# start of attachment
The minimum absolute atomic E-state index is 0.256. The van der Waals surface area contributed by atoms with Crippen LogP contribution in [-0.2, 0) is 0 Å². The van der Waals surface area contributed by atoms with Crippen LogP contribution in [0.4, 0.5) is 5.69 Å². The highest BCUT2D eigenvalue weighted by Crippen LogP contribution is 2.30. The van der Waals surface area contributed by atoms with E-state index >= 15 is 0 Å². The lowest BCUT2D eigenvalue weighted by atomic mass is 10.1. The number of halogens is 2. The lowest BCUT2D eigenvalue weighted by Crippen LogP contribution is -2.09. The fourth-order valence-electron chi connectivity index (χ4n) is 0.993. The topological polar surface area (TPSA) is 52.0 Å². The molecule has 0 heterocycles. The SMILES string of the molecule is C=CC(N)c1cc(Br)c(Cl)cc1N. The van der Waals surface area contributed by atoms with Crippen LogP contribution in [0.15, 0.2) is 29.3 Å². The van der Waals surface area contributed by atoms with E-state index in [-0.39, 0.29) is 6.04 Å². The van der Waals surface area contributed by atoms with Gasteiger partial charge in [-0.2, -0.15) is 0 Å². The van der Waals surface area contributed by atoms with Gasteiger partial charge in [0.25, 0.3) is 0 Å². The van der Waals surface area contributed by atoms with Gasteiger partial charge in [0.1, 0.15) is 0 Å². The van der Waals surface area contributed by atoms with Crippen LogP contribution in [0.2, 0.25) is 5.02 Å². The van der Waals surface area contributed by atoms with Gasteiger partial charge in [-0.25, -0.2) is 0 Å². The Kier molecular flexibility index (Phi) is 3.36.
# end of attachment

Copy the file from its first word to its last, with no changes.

The minimum absolute atomic E-state index is 0.256. The van der Waals surface area contributed by atoms with Crippen LogP contribution in [-0.2, 0) is 0 Å². The van der Waals surface area contributed by atoms with Crippen LogP contribution in [0.4, 0.5) is 5.69 Å². The highest BCUT2D eigenvalue weighted by Crippen LogP contribution is 2.30. The van der Waals surface area contributed by atoms with E-state index >= 15 is 0 Å². The lowest BCUT2D eigenvalue weighted by atomic mass is 10.1. The number of halogens is 2. The lowest BCUT2D eigenvalue weighted by Crippen LogP contribution is -2.09. The fourth-order valence-electron chi connectivity index (χ4n) is 0.993. The topological polar surface area (TPSA) is 52.0 Å². The molecule has 0 heterocycles. The SMILES string of the molecule is C=CC(N)c1cc(Br)c(Cl)cc1N. The van der Waals surface area contributed by atoms with Crippen LogP contribution in [0.15, 0.2) is 29.3 Å². The van der Waals surface area contributed by atoms with E-state index in [-0.39, 0.29) is 6.04 Å². The van der Waals surface area contributed by atoms with Gasteiger partial charge in [-0.2, -0.15) is 0 Å². The van der Waals surface area contributed by atoms with Gasteiger partial charge in [0.25, 0.3) is 0 Å². The van der Waals surface area contributed by atoms with Gasteiger partial charge in [0.1, 0.15) is 0 Å². The van der Waals surface area contributed by atoms with Crippen LogP contribution in [0.2, 0.25) is 5.02 Å². The van der Waals surface area contributed by atoms with Gasteiger partial charge in [-0.25, -0.2) is 0 Å². The Kier molecular flexibility index (Phi) is 3.36.